The stock was recently off more than 23% to $12.88, and it has now lost nearly three-quarters of its value in 2008.
The engineering-design software maker said late Thursday that in the current quarter it expected to earn 28 cents to 34 cents a share, before items, on revenue of $525 million to $550 million, shockingly below analysts' consensus estimate of EPS of 51 cents and revenue of $611.2 million.
Unsurprisingly, the company cited the "sharp downturn in the global economy," and suggested that reductions to its 7,300-strong workforce were on their way.
On Friday, Wall Street took out the hammer, as a host of firms downgraded the stock and lowered their price targets. Credit Suisse was especially bold, cutting its target in half to $10.50 due to the nasty combination of lower demand across all geographies, as well as the credit crunch-induced delays from Autodesk customers already on the hook.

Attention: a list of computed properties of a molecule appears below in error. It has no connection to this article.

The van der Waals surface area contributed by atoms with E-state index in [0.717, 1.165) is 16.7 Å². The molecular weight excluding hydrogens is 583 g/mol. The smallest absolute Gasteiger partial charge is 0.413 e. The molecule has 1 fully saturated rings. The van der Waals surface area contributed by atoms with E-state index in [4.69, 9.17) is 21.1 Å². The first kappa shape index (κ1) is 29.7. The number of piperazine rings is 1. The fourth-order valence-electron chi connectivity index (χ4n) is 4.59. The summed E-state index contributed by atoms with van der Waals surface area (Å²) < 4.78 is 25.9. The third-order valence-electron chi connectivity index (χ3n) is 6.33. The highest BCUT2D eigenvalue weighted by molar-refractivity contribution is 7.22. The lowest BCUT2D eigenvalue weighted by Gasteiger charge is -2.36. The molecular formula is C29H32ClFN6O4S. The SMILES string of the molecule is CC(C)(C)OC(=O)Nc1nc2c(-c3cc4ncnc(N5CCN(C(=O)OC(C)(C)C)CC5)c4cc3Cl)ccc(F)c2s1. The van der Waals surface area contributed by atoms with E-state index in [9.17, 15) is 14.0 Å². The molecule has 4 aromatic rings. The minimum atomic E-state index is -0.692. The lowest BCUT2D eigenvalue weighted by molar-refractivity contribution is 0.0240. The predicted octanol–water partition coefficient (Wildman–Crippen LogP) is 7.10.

Needham also downgraded the stock to hold from buy, a less-than-fortuitous move considering the firm had reiterated its buy rating on Tuesday with a slightly lowered $27 price target, calling Autodesk a reasonably "safe port in a storm" stock that was unlikely to depreciate worse than the overall market.
Unfortunately, Autodesk investors are the ones getting rained on.